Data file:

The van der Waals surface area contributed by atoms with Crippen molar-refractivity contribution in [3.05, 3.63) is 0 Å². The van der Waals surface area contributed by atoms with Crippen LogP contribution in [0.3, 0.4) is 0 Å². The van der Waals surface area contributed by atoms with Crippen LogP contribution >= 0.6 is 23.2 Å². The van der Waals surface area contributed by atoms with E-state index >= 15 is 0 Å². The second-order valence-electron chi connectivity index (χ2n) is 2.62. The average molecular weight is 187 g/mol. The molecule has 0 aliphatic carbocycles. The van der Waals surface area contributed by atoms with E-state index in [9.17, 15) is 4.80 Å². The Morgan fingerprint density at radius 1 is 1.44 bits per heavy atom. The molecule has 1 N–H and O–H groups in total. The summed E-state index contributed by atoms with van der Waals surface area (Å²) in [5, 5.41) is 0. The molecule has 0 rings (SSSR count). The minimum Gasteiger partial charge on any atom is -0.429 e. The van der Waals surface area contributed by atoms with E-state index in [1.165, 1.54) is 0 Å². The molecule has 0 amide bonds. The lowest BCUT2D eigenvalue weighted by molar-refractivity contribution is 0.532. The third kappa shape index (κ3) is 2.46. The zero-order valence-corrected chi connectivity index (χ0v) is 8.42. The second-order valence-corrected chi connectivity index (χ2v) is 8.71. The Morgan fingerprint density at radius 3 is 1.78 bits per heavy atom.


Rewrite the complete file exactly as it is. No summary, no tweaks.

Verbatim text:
The van der Waals surface area contributed by atoms with Crippen molar-refractivity contribution in [3.05, 3.63) is 0 Å². The van der Waals surface area contributed by atoms with Crippen LogP contribution in [0.3, 0.4) is 0 Å². The van der Waals surface area contributed by atoms with Crippen LogP contribution >= 0.6 is 23.2 Å². The van der Waals surface area contributed by atoms with E-state index >= 15 is 0 Å². The second-order valence-electron chi connectivity index (χ2n) is 2.62. The average molecular weight is 187 g/mol. The molecule has 0 aliphatic carbocycles. The van der Waals surface area contributed by atoms with E-state index in [9.17, 15) is 4.80 Å². The Morgan fingerprint density at radius 1 is 1.44 bits per heavy atom. The molecule has 1 N–H and O–H groups in total. The summed E-state index contributed by atoms with van der Waals surface area (Å²) in [5, 5.41) is 0. The molecule has 0 rings (SSSR count). The minimum Gasteiger partial charge on any atom is -0.429 e. The van der Waals surface area contributed by atoms with E-state index in [1.165, 1.54) is 0 Å². The molecule has 0 amide bonds. The lowest BCUT2D eigenvalue weighted by molar-refractivity contribution is 0.532. The third kappa shape index (κ3) is 2.46. The zero-order valence-corrected chi connectivity index (χ0v) is 8.42. The second-order valence-corrected chi connectivity index (χ2v) is 8.71. The Morgan fingerprint density at radius 3 is 1.78 bits per heavy atom.